In a word, no. Nein. Nyet. De gustibus non disputandem est — except in those emergencies where the “disputandem” part becomes unavoidable in the face of rampant absurdity. The Roger Moore Bond films are what they are (with the commendable exception of 1981’s For Your Eyes Only, into which screenwriters Richard Maibaum and Michael Wilson worked some relict Fleming-derived scenes), but Big Jim also mentions the Sean Connery era. From Russia With Love, Goldfinger, and Thunderball are, like diamonds, forever — launchpads for the modern action film, bravura exercises that imprinted themselves on Sixties popular culture almost as much as did the Beatles. More pertinently, the original creative team of Maibaum, Terence Young (or Guy Hamilton), Peter Hunt, Ken Adam, John Barry, and Connery himself succeeded brilliantly in adapting Fleming’s novels, whereas Milius couldn’t even be bothered to try with Howard’s Conan stories. Goldfinger and Thunderball are recognizable versions of the source material (note that Auric’s masterplan for the raid on Fort Knox is more ingenious and less logistically challenged in the movie than in the novel); Conan the Barbarian is an adaptation of nothing save a bit of “The Thing in the Crypt,” out-of-context signature moments from “A Witch Shall Be Born” and “Queen of the Black Coast,” and Milius’ Zen-surfing superiority complex. Kurosawa for retards. Karl Edward Wagner, an author Big Jim is on record as respecting, put it best: Li’l Abner versus the Moonies.

(Continue reading this post)

The Duplicity of Davy Jones

Guest blogger Jim Keegan follows up on Steve Tompkins’ post on ghostly pirate stories with a look at whether Hollywood has been looting any booty from Howardian treasure chests:

Jim says: Two years ago I read numerous comments on the Internet that pointed out the uncanny similarity between the design of the title character in the 2004 film Van Helsing and illustrations that Gary Gianni had created for the 1998 book The Savage Tales of Solomon Kane.




Was it merely coincidence, or was Hollywood strip-mining Gianni’s REH illustrations for ideas?

Well, Steve Tompkins’ description of Davy Jones as portrayed in the new Walt Disney film rang some bells. On the left is Davy Jones as envisioned by Walt Disney filmmakers for the new Pirates of the Caribbean movie, Dead Man’s Chest. Next to it, on the right, is Gary Gianni’s design for Davy Jones from his 1997 Corpus Monstrum comic book, “Autopsy in B-Flat.”

Another coincidence? What are the odds?

Conan sighting in the Los Angeles Times


The following cartoon appeared in the Los Angeles Times supplement West magazine this morning, showing the Governator in the role that made him famous, and once again cementing the cultural iconography of Howard’s best-known character into our consciousness. (click on pic to enlarge)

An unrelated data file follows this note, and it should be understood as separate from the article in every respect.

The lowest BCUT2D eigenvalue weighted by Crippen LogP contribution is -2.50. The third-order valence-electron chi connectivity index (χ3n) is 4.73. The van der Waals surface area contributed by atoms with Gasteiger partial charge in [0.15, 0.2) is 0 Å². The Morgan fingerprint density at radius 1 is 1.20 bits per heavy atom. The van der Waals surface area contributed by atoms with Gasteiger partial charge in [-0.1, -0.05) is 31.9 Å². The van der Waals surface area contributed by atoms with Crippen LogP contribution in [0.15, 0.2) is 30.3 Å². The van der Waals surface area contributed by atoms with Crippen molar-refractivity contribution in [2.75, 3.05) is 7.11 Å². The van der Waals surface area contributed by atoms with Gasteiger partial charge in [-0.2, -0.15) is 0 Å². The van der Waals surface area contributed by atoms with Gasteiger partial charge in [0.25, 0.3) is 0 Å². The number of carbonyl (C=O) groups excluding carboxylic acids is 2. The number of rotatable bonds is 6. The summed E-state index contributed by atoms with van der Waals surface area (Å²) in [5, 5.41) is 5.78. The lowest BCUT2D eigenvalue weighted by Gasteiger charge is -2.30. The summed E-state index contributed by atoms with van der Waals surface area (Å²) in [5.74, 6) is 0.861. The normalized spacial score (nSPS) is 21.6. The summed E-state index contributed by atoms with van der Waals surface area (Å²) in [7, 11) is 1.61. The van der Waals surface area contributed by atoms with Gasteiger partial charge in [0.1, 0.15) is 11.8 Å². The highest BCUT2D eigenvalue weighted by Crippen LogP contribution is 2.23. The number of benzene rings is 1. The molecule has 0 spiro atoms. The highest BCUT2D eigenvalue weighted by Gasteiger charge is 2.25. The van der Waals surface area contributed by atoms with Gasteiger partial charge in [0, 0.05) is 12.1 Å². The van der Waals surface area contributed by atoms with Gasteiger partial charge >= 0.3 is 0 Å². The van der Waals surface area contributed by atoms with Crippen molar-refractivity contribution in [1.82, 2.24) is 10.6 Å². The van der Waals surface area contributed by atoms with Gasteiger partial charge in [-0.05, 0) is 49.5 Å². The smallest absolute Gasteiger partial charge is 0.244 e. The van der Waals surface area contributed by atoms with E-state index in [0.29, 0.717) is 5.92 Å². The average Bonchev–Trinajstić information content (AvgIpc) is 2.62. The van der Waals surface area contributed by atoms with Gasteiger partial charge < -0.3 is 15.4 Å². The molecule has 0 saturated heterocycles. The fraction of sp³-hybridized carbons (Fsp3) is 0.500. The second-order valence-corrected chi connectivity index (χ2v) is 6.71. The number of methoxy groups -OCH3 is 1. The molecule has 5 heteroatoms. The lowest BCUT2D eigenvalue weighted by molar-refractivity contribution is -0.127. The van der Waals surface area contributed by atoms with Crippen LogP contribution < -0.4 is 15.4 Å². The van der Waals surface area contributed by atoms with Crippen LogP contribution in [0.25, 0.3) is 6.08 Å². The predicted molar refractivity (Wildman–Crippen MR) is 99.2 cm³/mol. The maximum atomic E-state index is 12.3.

New Conan movie news


Rusty Burke, fresh from his stint at the 2006 Robert E. Howard Days, has posted some new Conan movie news at Dennis McHaney’s REH Inner Circle email group (hat tip: Don Herron):

Announced in VARIETY:

Barbarian back at gate Yakin to write, direct ‘Conan’


Looking to re-establish Conan as more than a chat host, Warner Bros. has set Boaz Yakin to write and potentially direct “Conan the Barbarian,” a new take on the Robert E. Howard-created character.

WB is eyeing an early 2007 production start for the film, which will be produced by Irving Azoff, Jon Jashni, Richard Alexander and Akiva Goldsman. Peter Sederowsky and Fredrik Malmberg of Paradox Entertainment, the intellectual property company that controls rights to the Howard estate, exec produce.

Yakin, best known for writing and directing “Fresh” and for directing the gridiron hit “Remember the Titans,” has been a fan of the Howard series since childhood and came up with a take that impressed the studio.

Yakin’s concept is more faithful to the Howard story than were the two Dino De Laurentiis-produced “Conan” films that starred Arnold Schwarzenegger as the sword-wielding conqueror.

WB has tried diligently to revive Conan and got close twice. “The Matrix” directors Larry and Andy Wachowski circled, and then Robert Rodriguez emerged, but hiring the latter became problematic after he quit the Directors Guild of America so he could co-helm “Sin City” with Frank Miller.

Date in print: Thurs., Jun. 15, 2006, Los Angeles

Rusty then added:

Interesting sidenote is that “Boaz” and “Yakin” are both names from Howard stories. “Boaz” was an anthropologist cited by a character in “Children of the Night” (actually meant to be Franz Boas, the noted anthropologist); “Yakin” of course is part of the compound name “Bit-Yakin,” as in “The Servants of Bit-Yakin” aka “Jewels of Gwahlur” aka “Teeth of Gwahlur.”

I didn’t attend the Paradox panel at Howard Days, but to my knowledge Sederowsky and Malmberg didn’t mention anything about this project during their speeches. Like the other Conan projects that have threatened to take flight only to crash back to earth, we’ll have to take a wait-and-see approach to this one.